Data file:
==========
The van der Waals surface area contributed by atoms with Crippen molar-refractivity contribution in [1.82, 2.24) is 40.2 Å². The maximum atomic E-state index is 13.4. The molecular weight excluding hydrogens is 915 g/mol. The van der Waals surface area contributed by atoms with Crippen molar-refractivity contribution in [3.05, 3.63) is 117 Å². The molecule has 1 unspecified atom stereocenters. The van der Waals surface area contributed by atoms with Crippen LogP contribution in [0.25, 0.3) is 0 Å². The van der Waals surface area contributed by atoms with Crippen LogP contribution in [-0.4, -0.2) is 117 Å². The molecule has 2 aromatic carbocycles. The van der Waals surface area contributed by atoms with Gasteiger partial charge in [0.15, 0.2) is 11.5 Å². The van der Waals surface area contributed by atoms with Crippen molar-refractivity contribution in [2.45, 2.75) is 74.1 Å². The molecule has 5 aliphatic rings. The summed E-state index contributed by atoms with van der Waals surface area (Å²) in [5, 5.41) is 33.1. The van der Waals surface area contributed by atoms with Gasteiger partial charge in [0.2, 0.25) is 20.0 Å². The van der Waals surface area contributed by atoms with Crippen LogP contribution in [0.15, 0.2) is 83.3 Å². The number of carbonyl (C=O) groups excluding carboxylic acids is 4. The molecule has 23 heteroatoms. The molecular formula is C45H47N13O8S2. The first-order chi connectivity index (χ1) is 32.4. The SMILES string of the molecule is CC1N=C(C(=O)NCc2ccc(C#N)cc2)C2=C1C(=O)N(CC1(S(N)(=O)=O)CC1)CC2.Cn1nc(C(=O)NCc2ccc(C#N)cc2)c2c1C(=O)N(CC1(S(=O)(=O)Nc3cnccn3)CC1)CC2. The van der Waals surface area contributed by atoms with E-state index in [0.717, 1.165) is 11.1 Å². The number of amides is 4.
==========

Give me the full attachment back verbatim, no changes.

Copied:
The van der Waals surface area contributed by atoms with Crippen molar-refractivity contribution in [1.82, 2.24) is 40.2 Å². The maximum atomic E-state index is 13.4. The molecular weight excluding hydrogens is 915 g/mol. The van der Waals surface area contributed by atoms with Crippen molar-refractivity contribution in [3.05, 3.63) is 117 Å². The molecule has 1 unspecified atom stereocenters. The van der Waals surface area contributed by atoms with Crippen LogP contribution in [0.25, 0.3) is 0 Å². The van der Waals surface area contributed by atoms with Crippen LogP contribution in [-0.4, -0.2) is 117 Å². The molecule has 2 aromatic carbocycles. The van der Waals surface area contributed by atoms with Gasteiger partial charge in [0.15, 0.2) is 11.5 Å². The van der Waals surface area contributed by atoms with Crippen molar-refractivity contribution in [2.45, 2.75) is 74.1 Å². The molecule has 5 aliphatic rings. The summed E-state index contributed by atoms with van der Waals surface area (Å²) in [5, 5.41) is 33.1. The van der Waals surface area contributed by atoms with Gasteiger partial charge in [0.2, 0.25) is 20.0 Å². The van der Waals surface area contributed by atoms with Crippen LogP contribution in [0.15, 0.2) is 83.3 Å². The number of carbonyl (C=O) groups excluding carboxylic acids is 4. The molecule has 23 heteroatoms. The molecular formula is C45H47N13O8S2. The first-order chi connectivity index (χ1) is 32.4. The SMILES string of the molecule is CC1N=C(C(=O)NCc2ccc(C#N)cc2)C2=C1C(=O)N(CC1(S(N)(=O)=O)CC1)CC2.Cn1nc(C(=O)NCc2ccc(C#N)cc2)c2c1C(=O)N(CC1(S(=O)(=O)Nc3cnccn3)CC1)CC2. The van der Waals surface area contributed by atoms with E-state index in [0.717, 1.165) is 11.1 Å². The number of amides is 4.